Firefighter Job Description,

Firefighter Job Description, Skills, and Salary

Get to know about the duties, responsibilities, qualifications, and skills requirements of a firefighter. Feel free to use our firefighter job description template to produce your own. We also provide you with information about the salary you can earn as a firefighter.


Who is a Firefighter?

A firefighter is a highly trained personnel who fights and extinguishes fires. The personnel prevents fires and investigates the causes of fire incidents, and serves as an emergency medical technician (EMT) when necessary.

Firefighters get to a fire, car, or domestic incident scene and lend first aid care in these situations, they are also called first responders. Some firefighters work full-time, some are part-time workers, and others are volunteers, especially in smaller towns.

How firefighters respond to fire-related emergencies is, when they get an alert of a fire outbreak, they get their necessary tools, wear their safety equipment, then hop in their fire trucks to the site.


After arriving at the scene, each firefighter reports to a commanding officer and handles their specific task. For example, a Hose operator has to connect hoses to fire hydrants and direct water toward the fire, whereas a pump operator controls water flow. Some are in charge of entering burning buildings to save potential victims; others stabilize victims removed from the burning structure.

In a non-fire automotive accident, firefighters use their EMT training to care for the injured and secure the scene before ambulances and police arrive. In natural disasters, firefighters join other first responders to attend to victims or help search for missing people.

Firefighting job is risky because they respond to places and situations that endanger their lives. They go into dilapidated buildings and weak structures to save lives.

To secure your job and do well as a firefighter, you need to be mentally strong and stable. It is challenging to stay mentally fit in this job because of the kind of events they experience regularly, but they have to keep being mentally focused and sharp to make quick decisions.

A firefighter has to be physically fit because of the physically strenuous tasks such as running around, climbing stairs and ladders, operating the tools, and carrying victims from burning buildings while wearing their safety gear.

Firefighting is not just about quenching the fire. It requires saving humans and animals from dangers, protecting the environment from all forms of disasters, searching for missing people during the chaos, etc. They also get involved in road accidents, plane crashes, building collapses, explosions, etc. While on duty on incident sites, firefighters have to be quite sensitive when engaging with the already distressed members of the public.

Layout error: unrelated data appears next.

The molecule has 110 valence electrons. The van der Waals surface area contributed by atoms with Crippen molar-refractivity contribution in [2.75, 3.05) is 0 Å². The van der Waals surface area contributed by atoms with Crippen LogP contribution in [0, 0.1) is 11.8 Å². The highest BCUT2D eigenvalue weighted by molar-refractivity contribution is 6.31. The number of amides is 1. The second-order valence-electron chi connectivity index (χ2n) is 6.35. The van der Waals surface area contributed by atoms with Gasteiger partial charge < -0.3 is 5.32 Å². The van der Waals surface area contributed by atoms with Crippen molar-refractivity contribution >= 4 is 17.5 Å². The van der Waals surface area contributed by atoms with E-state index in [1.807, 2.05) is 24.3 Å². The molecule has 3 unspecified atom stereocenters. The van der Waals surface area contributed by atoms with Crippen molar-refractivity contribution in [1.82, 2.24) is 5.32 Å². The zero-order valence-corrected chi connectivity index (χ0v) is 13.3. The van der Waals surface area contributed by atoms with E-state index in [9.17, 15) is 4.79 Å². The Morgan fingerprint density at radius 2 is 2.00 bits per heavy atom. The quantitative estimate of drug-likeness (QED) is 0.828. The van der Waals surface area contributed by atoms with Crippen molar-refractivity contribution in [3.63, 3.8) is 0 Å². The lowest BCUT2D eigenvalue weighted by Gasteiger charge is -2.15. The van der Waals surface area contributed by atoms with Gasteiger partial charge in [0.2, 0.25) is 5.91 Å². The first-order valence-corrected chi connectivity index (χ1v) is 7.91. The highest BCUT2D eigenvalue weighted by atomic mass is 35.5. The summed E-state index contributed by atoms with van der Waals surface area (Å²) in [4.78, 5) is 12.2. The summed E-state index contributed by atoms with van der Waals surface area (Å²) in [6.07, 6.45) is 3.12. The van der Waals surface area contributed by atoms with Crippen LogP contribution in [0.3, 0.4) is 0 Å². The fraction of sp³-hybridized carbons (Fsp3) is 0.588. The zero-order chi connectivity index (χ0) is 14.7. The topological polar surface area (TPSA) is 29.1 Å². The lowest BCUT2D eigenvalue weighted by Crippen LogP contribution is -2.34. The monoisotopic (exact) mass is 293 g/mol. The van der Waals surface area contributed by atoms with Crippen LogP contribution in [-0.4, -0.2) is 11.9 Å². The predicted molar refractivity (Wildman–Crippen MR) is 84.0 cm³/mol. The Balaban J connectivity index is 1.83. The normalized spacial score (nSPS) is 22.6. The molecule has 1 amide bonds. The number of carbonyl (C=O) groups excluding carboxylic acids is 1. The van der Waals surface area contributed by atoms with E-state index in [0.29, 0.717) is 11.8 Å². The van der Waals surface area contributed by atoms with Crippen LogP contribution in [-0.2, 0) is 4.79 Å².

Firefighters create awareness in the communities to provide information, advice, and guidance to individuals and groups around health, safety, and wellbeing. They also ensure that local businesses meet fire codes and make sure fire escapes, alarms, and sprinkler systems are in place and in good working order. Some firefighters investigate, locate the source of fires and find evidence of suspected arson.

Different types of firefighters we have are:

Full-time firefighter: A full-time firefighter typically works as a full-time firefighter in an urban environment.

Part-time firefighter: A part-time firefighter typically lives or works near a fire station in a rural area so they can respond quickly to emergencies. They usually have a primary job that is not firefighting and work as firefighters as a side job.

Volunteer firefighter: Many Volunteer firefighters do not get paid for their services. They contribute to the development of a community and help when needed. They do not live far from fire services, so they can hurriedly attend to emergencies when alerted.

There are different roles a firefighter can assume, such as:

Rookie firefighter: A rookie firefighter is an entry-level firefighter in the hierarchy of firefighters. They are given six months to a one-year probationary period, during which they evaluate and undergo training. At the end of the probationary period, they check for evaluation to determine if they qualify or are fit for the position.

Firefighter: After you pass the training as a rookie, you become a fully acknowledged firefighter. A firefighter works on fire incidents and emergency sites most of the time. Their tasks include operating fire equipment, searching, handling hoses, administering first aid care to victims, etc.

Vehicle Engineer: They maintain and ensure the vehicles are in good condition. They drive the trucks during the trip to incident sites. They are also responsible for knowing the location of alarms and hydrants in their jurisdictions.


Fire Lieutenant: They spearhead operations and are also responsible for training prospective candidates. They act as assistant captains when the captain is absent.

Fire Captain: A captain is a high-ranking on-site firefighter. A captain has to possess excellent leadership skills to direct a crew and control the affairs on-site and in the office.

Battalion Chief: This firefighter is the least in the hierarchy of chiefs. A battalion chief handles the administrative aspects of the fire service, such as setting up the schedules for employees. There can be more than one battalion chief who works in different shifts.

Deputy Chief: This is the second rank in the hierarchy of chiefs. The deputy supports the fire chief by ensuring operations are of a high standard. They also assist the fire chief; in creating budgets, training, and community programs.

Fire Chief: A fire chief has the highest-ranking position. The Chief supervises all department roles and operations and ensures excellent communication with the community. A Chief also organizes community awareness and training, plans budgets, and more.

An entry-level firefighter today can be the fire chief in the future. It takes hard work, commitment, competence, and other factors to climb the ladder.


Firefighter Job Description

Below are the firefighter job description examples you can use to develop your resume or write a firefighter job description for your employee. Employers can also use it to sieve out job seekers when choosing candidates for interviews.

Firefighters perform various duties daily, while other responsibilities are occasional. Their duties are:

  • Educate the public and create awareness of fire safety; by going to schools, organizations, and other places to give talks
  • Utilize firefighting and rescue equipment to fight fires
  • Attend to emergencies such as fire and other forms of accidents
  • Examine, maintain and handle equipment while using them and after usage
  • Familiarise themselves with the roads and environment so they can attend to emergencies as fast and effectively when they arise